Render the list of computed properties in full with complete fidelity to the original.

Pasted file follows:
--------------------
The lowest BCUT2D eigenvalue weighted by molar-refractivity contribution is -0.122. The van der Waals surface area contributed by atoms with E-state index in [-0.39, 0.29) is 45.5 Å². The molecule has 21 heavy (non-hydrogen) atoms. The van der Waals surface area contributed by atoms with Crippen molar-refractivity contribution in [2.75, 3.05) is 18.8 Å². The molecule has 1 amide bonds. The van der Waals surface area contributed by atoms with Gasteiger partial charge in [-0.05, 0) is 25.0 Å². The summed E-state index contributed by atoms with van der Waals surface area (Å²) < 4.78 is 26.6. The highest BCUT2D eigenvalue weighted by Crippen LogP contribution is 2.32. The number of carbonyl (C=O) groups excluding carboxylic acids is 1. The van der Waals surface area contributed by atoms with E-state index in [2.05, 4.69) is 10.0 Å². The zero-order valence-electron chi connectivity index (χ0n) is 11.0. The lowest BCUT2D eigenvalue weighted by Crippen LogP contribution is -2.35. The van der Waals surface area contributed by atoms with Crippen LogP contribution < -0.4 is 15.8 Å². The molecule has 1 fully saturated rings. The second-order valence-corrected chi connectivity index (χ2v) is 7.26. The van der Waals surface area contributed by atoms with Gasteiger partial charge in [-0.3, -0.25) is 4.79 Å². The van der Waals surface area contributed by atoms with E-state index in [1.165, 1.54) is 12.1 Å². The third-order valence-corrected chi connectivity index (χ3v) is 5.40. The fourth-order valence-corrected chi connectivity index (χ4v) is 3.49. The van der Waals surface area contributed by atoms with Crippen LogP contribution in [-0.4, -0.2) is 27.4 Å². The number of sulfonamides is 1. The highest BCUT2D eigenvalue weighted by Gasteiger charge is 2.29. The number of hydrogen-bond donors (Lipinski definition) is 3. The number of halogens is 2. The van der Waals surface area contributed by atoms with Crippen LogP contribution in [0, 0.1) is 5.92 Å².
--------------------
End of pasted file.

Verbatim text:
The lowest BCUT2D eigenvalue weighted by molar-refractivity contribution is -0.122. The van der Waals surface area contributed by atoms with E-state index in [-0.39, 0.29) is 45.5 Å². The molecule has 21 heavy (non-hydrogen) atoms. The van der Waals surface area contributed by atoms with Crippen molar-refractivity contribution in [2.75, 3.05) is 18.8 Å². The molecule has 1 amide bonds. The van der Waals surface area contributed by atoms with Gasteiger partial charge in [-0.05, 0) is 25.0 Å². The summed E-state index contributed by atoms with van der Waals surface area (Å²) < 4.78 is 26.6. The highest BCUT2D eigenvalue weighted by Crippen LogP contribution is 2.32. The number of carbonyl (C=O) groups excluding carboxylic acids is 1. The van der Waals surface area contributed by atoms with E-state index in [2.05, 4.69) is 10.0 Å². The zero-order valence-electron chi connectivity index (χ0n) is 11.0. The lowest BCUT2D eigenvalue weighted by Crippen LogP contribution is -2.35. The van der Waals surface area contributed by atoms with Crippen LogP contribution < -0.4 is 15.8 Å². The molecule has 1 fully saturated rings. The second-order valence-corrected chi connectivity index (χ2v) is 7.26. The van der Waals surface area contributed by atoms with Gasteiger partial charge in [-0.3, -0.25) is 4.79 Å². The van der Waals surface area contributed by atoms with E-state index in [1.165, 1.54) is 12.1 Å². The third-order valence-corrected chi connectivity index (χ3v) is 5.40. The fourth-order valence-corrected chi connectivity index (χ4v) is 3.49. The van der Waals surface area contributed by atoms with Crippen LogP contribution in [-0.4, -0.2) is 27.4 Å². The number of sulfonamides is 1. The highest BCUT2D eigenvalue weighted by Gasteiger charge is 2.29. The number of hydrogen-bond donors (Lipinski definition) is 3. The number of halogens is 2. The van der Waals surface area contributed by atoms with Crippen LogP contribution in [0, 0.1) is 5.92 Å².